On Tuesday (Jan 26.) 300 Entertainment’s Young Hustle Tour stopped in New York City at the notorious SOBs where legends are made. The line up is full of recent signees of Lyor Cohen and Kevin Liles’ 300 Entertainment, while you may not know their names yet, you’ve heard their songs on the radio or even being used on a skit/challenge for Vine and Instagram.
Nevertheless, Cohen and Liles saw something special in each and every person selected for that tour and last Tuesday was their night to prove it to an NYC crowd who were believed to be too saditty to swag surf. It was an extremely tough crowd.
Dutchboy from Jersey was up first, and believe me it’s not easy being first. Many believe that he’s the next to blow from the Garden State following the extreme commercial success of Fetty Wap last year. Dutchboy has flow and a very versatile catalog. His stage presence needs a little work, but you can clearly see the potential for growth.
Rejjie Snow, there’s something special about him. His aura gives off an amazing glow. He knows how to work the stage, the ENTIRE stage. Left, right, front and back. An art that is lost among rappers, especially in smaller venues. His dimple in his left cheek caught the attention of the girls, his lyrics grabbed the crowd’s heart. He’s taken the time to perfect his craft, it’s evident in the way he spits. After the end of his set, I overheard a convo after his set where people said he was dope to be from Ireland and I have to disagree. He’s dope period. Check out his exclusive interview with us here.
Tate Kobang reps Baltimore and Baltimore reps him. Some may deem as crazy, but that’s what makes him unique. He’s all over the stage, he has crazy energy, it’s contagious so the crowd has no choice but to get hyped with him. His viral hit “Bank Rolls,” he hates it (read that interview here) but it’s fine. He clearly knows what the fans what from him and he executes his other material well. The few people from Baltimore in the crowd were proud of him, cheering and taking pictures, smiling from ear to ear. It really doesn’t get any better than that.
The dynamic duo of TK N Cash has songs with Ty Dolla $ign, August Alsina and label mate Young Thug. They’re here for the party and there’s no denying that. They ran through a few of their buzz singles, including “3x N A Row,” that lead to an awkward exchange between them and a young lady in the crowd, (I told y’all this audience was bourgeois) but considering this was their first time performing at SOBs, they had fun. That’s the important part.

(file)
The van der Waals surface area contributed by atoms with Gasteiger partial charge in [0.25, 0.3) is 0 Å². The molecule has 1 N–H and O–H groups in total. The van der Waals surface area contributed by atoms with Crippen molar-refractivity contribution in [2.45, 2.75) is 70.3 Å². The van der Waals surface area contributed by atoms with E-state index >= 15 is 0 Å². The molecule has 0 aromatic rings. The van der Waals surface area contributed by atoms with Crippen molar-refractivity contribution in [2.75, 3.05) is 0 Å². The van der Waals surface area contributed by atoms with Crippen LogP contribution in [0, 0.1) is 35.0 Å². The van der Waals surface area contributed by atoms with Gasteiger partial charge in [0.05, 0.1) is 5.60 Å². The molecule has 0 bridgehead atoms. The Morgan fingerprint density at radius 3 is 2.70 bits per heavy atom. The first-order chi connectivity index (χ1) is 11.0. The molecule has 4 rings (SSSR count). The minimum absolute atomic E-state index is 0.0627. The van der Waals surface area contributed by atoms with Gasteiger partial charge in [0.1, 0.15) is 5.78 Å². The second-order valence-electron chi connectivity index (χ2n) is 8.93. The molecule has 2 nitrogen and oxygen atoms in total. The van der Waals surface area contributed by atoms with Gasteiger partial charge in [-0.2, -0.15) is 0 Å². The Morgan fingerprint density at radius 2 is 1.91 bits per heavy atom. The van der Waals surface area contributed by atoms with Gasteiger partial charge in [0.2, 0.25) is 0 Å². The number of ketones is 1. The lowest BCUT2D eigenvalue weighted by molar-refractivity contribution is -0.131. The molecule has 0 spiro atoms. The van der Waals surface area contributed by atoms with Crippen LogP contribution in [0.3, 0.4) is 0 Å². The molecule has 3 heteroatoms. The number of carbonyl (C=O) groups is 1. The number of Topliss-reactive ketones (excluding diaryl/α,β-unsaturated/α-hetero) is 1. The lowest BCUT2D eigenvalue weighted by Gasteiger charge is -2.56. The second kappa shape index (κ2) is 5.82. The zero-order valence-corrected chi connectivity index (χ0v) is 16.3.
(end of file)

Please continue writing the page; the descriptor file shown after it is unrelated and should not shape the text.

Rich The Kid, dabbing extraordinaire ran on stage to spread his dabbing fever. His energy was on 10, even after releasing 2 new songs within, 48 hours, he’s performing and dabbing with Young Thug cheering him on, on the side of the stage. Rich performed as if he had something to prove. Whatever it was, he proved it. He showed up and showed out, clearly the crowd’s favorite of 300 Entertainment. When he was done with his set, he didn’t go down to the green room or leave. He sat off to the side of the stage and became a fan. He supported everyone who came on after him by watching their performances. That says something about him as a person and an artist. He wasn’t too cool for school, although he could be arguably the most popular artist on this tour. He supported his family. That was dope.
T-Wayne brought an energy like no other. He was there to prove that he was much more than the viral song “Nasty Freestyle” that put him on the map in the first place. He had the crowd once he said: “First, let me hop out the motherf***kin’ Porsche…” I didn’t experience the crowded venue be on tilt until he hopped on the stage. It was the perfect way to end the night, no one wanted to leave.
The Young Hustle Tour is a brotherhood. 300 Entertainment put this tour of signees together not only to showcase their talents but to show that the label is so much more diverse than Migos and Young Thug. These rising stars showed a tough NYC crowd that they are here for the long haul and can’t be, won’t be stopped.